Umm, I think my point in all that was: Good post. It's really useful to be reminded occasionally that there's a variety of approaches to choose from and not all art has to strive for accuracy.
last edited on May 5, 2016 2:14AM
KimLuster at 6:32AM, May 5, 2016
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*Accuracy:
I'll try to be accurate to a general degree. Like if I'm doing a combat scene I do want it to appear somewhat realistic, with the weapons, uniforms, tactics… Bravo often points out little things that are off, which I do appreciate and subsequently try to correct!! But only so far… I'm just too lazy to be totally accurate!

*Realism:
(see above)

*Stylisation:
Artwise, I kinda wish I could be more stylistic!! But as I consider my comic to be a sort of exercise what might really happen if a cosmic event intruded into someone's life, it does make it harder to work in, as you say!

*Emotional stylisation:
I love this stuff, but I don't have a grasp on when to use it. I always think I'm gonna try but then don't… Need to take the leap!
Bruno Harm at 12:20PM, May 5, 2016
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I think realism doesn't always translate well into an artistic Layout. For instance. In my current strip (#59), Bruno is fighting in a burning building. If I was to be completely realistic, I would draw completely black squares of smoke and no dialogue, because everyone would be unconscious or dead. I draw pretty realistic scenes even though my style is pretty cartoony, and I run into this a lot. Sometimes real life isn't dynamic enough, or it get's in the way of laying out the page for optimal story telling. It's a real tug of war. Sometimes it's just tedious or distracting to, let's say, draw a realistic amount of cars on the highway, or a realistic number of people in a restaurant.
ozoneocean at 9:14PM, May 5, 2016
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Good point Bruno-
I and a lot of us here are approaching this from the standpoint of mainly “realistic” artwork, while you Bruno is very stylised to begin with so it's a completely different approach. It's way more to do with the “needs of the story” :D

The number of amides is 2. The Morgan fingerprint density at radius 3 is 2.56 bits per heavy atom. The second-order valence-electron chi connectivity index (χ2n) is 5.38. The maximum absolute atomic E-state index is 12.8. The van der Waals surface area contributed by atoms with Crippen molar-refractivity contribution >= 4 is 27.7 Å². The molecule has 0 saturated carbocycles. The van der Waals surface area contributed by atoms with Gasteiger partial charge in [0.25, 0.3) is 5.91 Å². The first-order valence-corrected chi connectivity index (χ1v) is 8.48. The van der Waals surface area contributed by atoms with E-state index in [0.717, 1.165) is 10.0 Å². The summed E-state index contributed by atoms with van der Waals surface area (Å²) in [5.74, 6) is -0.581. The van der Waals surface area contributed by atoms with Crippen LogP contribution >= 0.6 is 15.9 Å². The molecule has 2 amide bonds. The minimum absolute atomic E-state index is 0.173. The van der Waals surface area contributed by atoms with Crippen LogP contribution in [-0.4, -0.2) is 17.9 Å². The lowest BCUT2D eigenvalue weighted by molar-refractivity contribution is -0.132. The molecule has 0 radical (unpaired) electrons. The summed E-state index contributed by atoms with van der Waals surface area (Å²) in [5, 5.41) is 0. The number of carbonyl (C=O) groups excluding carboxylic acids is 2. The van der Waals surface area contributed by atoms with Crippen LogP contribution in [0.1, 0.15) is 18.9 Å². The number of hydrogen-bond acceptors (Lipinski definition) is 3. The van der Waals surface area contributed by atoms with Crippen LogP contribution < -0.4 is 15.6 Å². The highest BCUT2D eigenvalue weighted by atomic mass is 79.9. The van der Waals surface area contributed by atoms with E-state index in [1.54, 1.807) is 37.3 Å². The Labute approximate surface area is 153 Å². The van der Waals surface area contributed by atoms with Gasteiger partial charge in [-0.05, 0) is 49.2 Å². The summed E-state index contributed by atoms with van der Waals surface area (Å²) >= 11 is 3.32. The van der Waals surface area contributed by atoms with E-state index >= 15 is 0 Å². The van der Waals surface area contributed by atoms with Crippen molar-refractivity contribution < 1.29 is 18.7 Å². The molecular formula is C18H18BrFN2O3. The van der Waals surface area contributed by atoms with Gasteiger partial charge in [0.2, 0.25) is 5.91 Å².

Stylisation can be as simple as the perfectly flat front on views of desks in the Dilbert comics, and most especially their stylised hair! Scott Adams draws that way to reduce visual distraction, make the art easy to follow and quick to reproduce. And yet we all automatically understand that it's supposed to be a real office environment that he's depicting.

But that kind of simplification and stylisation can be hard for someone who does more realistic stuff because it's a completely different way of thinking. It's a huge brain-shift! The same sort of brain-shift that happened when painters like Giotto and Fra Angelico were transitioning to using perspective and 3/4 views, then on into the marvels of the Renaissance.
Or the shift from Early Egyptian highly formalised, stylised art into the curves and angles added by the Greek influence.
Or indeed the transition from representational art to abstraction in the early 20th century.
 
bravo1102 at 11:37PM, May 5, 2016
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I do it as accurate as I can allowing for my drawing style and lack of the ability to render things realistically.

As for my photo comicshoot, it boils down to what I can put together. For example the interior sets for Interstellar Blood Beasts were stylized representations of what a space ship interior is expected to look like. Pipes and plumbing, paneling and controls. Representative, not necessarily real.


bravo1102 at 5:39PM, May 6, 2016
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In reenacting there is the so-called 10 feet rule. If it looks accurate from 10 feet away it's fine to use, but don't put it in anyone's face and claim it's accurate.
last edited on May 6, 2016 5:41PM
Konspiracy at 12:18PM, May 22, 2016
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It sounds obvious, but it really depends on how much you value the realism. If realism comes first and foremost in the world that you're constructing, and everything else is meant to follow in line behind that, then of course, the nightmareish drawing of accuracy might be the better alternative.

But for me? I'm very general.

The story comes first, always. I try to keep whatever details I add as accurate as I can without stressing much on the tiny details. But all in all, the characters and their situations are more important than anything and everything else. For me, it's all about the characters. Their environment is just attached to them.